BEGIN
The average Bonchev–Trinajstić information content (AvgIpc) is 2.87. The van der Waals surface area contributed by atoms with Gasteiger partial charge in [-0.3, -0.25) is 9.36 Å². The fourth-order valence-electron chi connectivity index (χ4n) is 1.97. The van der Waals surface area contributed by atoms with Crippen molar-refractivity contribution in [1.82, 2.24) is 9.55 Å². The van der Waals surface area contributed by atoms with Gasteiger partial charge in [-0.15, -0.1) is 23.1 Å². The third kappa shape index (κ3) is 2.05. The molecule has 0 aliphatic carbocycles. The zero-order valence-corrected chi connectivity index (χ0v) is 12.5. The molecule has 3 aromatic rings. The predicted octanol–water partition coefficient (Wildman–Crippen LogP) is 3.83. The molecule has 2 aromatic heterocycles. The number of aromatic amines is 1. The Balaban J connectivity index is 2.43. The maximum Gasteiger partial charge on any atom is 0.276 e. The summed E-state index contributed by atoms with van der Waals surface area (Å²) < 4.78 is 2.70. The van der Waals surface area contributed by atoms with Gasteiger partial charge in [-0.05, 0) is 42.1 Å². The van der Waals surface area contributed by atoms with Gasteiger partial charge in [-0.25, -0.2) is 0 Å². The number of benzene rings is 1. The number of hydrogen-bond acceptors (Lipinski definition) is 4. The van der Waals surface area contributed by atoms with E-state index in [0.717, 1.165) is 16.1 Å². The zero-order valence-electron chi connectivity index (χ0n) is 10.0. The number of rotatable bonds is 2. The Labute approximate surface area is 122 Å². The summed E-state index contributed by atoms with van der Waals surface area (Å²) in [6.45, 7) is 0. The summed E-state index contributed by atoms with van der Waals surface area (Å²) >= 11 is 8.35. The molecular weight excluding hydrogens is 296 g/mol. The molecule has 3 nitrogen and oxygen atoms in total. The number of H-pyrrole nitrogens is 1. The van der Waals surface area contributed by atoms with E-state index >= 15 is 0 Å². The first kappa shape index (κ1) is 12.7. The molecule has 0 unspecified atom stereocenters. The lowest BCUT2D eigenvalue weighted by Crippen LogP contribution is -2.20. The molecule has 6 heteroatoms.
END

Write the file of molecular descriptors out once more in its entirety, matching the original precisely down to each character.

The average Bonchev–Trinajstić information content (AvgIpc) is 2.87. The van der Waals surface area contributed by atoms with Gasteiger partial charge in [-0.3, -0.25) is 9.36 Å². The fourth-order valence-electron chi connectivity index (χ4n) is 1.97. The van der Waals surface area contributed by atoms with Crippen molar-refractivity contribution in [1.82, 2.24) is 9.55 Å². The van der Waals surface area contributed by atoms with Gasteiger partial charge in [-0.15, -0.1) is 23.1 Å². The third kappa shape index (κ3) is 2.05. The molecule has 0 aliphatic carbocycles. The zero-order valence-corrected chi connectivity index (χ0v) is 12.5. The molecule has 3 aromatic rings. The predicted octanol–water partition coefficient (Wildman–Crippen LogP) is 3.83. The molecule has 2 aromatic heterocycles. The number of aromatic amines is 1. The Balaban J connectivity index is 2.43. The maximum Gasteiger partial charge on any atom is 0.276 e. The summed E-state index contributed by atoms with van der Waals surface area (Å²) < 4.78 is 2.70. The van der Waals surface area contributed by atoms with Gasteiger partial charge in [-0.05, 0) is 42.1 Å². The van der Waals surface area contributed by atoms with Gasteiger partial charge in [-0.25, -0.2) is 0 Å². The number of benzene rings is 1. The number of hydrogen-bond acceptors (Lipinski definition) is 4. The van der Waals surface area contributed by atoms with E-state index in [0.717, 1.165) is 16.1 Å². The zero-order valence-electron chi connectivity index (χ0n) is 10.0. The number of rotatable bonds is 2. The Labute approximate surface area is 122 Å². The summed E-state index contributed by atoms with van der Waals surface area (Å²) in [6.45, 7) is 0. The summed E-state index contributed by atoms with van der Waals surface area (Å²) >= 11 is 8.35. The molecular weight excluding hydrogens is 296 g/mol. The molecule has 3 nitrogen and oxygen atoms in total. The number of H-pyrrole nitrogens is 1. The van der Waals surface area contributed by atoms with E-state index >= 15 is 0 Å². The first kappa shape index (κ1) is 12.7. The molecule has 0 unspecified atom stereocenters. The lowest BCUT2D eigenvalue weighted by Crippen LogP contribution is -2.20. The molecule has 6 heteroatoms.